Yes, capabilities like adaptive feeds and “look ahead” capabilities like contour deviation monitoring or vibration mitigation are AI, and very practical forms at that.

Interface advancements

The information that can be gathered and transmitted from a 5-axis machine tools’ operation is more powerful than ever; the control loop has officially been closed. When we talk about our bidirectional serial interface, EnDat, we think it and others play a big role in the future of machining. Here are just a few of the capabilities and possibilities advanced interfaces can unlock:

  • Integration of complex sensors and sensor boxes
  • Multi-dimensional measurement technology
  • System information for automatic configuration
  • Enhanced diagnostic capabilities
  • Storage of operating status data
  • Functional safety

Touch probe verification

More and more shops are turning to touch probes as a way of automating and expediting one of the more tedious tasks. Proper and efficient verification is especially important with the type of complex parts that come off 5-axis machines. Adding a probe to a tool carousel has proven a cost-effective way to keep spindles spinning and eliminate potential for human error. The efficiencies really add up over time and make for a quick return on investment.

5-axis machining trends for 2018

Evolving industry needs

Manufacturing trends in specific industries are driving the development of application-specific technologies and processes.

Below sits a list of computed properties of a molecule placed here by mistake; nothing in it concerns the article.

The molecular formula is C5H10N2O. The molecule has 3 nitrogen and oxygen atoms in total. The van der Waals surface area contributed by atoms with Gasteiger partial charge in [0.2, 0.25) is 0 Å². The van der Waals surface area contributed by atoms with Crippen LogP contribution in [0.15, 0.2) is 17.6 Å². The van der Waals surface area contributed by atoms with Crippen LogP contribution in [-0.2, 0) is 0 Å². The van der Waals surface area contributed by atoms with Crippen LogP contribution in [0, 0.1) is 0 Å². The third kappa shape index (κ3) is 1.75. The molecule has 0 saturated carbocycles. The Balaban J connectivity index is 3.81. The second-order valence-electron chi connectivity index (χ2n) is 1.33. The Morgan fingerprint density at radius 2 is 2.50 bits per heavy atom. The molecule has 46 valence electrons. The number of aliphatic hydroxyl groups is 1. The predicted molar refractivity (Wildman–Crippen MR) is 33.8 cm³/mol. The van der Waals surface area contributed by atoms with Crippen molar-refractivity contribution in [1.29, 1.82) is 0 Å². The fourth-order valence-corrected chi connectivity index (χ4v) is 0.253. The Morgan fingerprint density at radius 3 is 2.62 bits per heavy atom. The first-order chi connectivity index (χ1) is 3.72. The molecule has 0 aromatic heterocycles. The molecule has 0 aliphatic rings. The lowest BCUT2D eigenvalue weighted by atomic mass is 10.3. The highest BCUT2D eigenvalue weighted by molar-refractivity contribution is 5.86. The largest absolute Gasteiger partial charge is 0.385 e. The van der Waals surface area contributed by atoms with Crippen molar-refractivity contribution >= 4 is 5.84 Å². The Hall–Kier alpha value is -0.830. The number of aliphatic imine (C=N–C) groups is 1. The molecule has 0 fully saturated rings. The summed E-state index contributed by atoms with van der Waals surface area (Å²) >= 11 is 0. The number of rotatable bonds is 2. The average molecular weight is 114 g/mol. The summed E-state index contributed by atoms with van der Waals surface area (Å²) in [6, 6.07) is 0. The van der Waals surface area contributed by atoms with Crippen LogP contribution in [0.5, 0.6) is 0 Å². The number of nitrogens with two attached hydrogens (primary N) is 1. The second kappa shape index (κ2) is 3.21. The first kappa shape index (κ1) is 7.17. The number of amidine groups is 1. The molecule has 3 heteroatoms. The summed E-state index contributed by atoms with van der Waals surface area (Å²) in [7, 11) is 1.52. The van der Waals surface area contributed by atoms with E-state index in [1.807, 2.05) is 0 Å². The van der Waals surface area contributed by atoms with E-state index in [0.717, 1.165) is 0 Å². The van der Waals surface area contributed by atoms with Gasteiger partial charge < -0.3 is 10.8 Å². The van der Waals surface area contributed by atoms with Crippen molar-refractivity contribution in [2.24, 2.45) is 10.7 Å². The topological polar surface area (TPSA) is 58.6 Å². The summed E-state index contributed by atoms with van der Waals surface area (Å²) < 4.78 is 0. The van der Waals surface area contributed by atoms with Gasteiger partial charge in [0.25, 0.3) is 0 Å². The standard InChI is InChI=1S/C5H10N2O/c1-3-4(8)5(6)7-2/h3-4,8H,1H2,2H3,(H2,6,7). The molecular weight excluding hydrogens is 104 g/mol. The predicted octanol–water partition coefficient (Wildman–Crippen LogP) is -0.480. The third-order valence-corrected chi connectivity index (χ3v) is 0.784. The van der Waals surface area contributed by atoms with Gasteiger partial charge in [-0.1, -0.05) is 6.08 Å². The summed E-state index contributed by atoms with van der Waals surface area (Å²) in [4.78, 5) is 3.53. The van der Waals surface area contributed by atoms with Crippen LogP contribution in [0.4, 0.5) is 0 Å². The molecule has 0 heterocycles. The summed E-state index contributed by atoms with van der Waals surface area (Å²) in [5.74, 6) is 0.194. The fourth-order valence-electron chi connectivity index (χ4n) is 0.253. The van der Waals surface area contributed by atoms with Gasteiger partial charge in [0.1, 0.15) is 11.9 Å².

The aerospace industry, for example, is frequently in the spotlight due to increasingly stringent demands: consistently high surface quality, reliable compliance with tight tolerances, high machining speeds, and the documentation and validation of complex processes accompanying production runs, to name a few.

In the automotive industry, processes like drop forging and extrusion make transmission components tougher and more resistant to be able to withstand high dynamic loads. This type of hard milling can be challenging to do quickly (another demand in the automotive industry), while maintaining necessary surface finishes.

In both of these examples, sophisticated control technology—including HEIDENHAIN’s—is a must.

When it comes to industries in which gear-making is prevalent, another HEIDENHAIN control feature can help. Cycle 880 on the latest TNC control achieves more efficient gear-hobbing of external cylindrical and helical teeth by synchronizing the tool and lathe spindles; it positions the rotary axis to the required tilting position and performs the infeed movements to the workpiece in the radial direction, and the milling movements in the axial direction.

HEIDENHAIN works with several leading machine manufacturers to deliver industry-leading 5-axis machining technologies to the market. Shops also have access to a variety of products—from CNC controls to encoders—for retrofitting needs. To learn more about the solutions HEIDENHAIN has to offer, contact us here.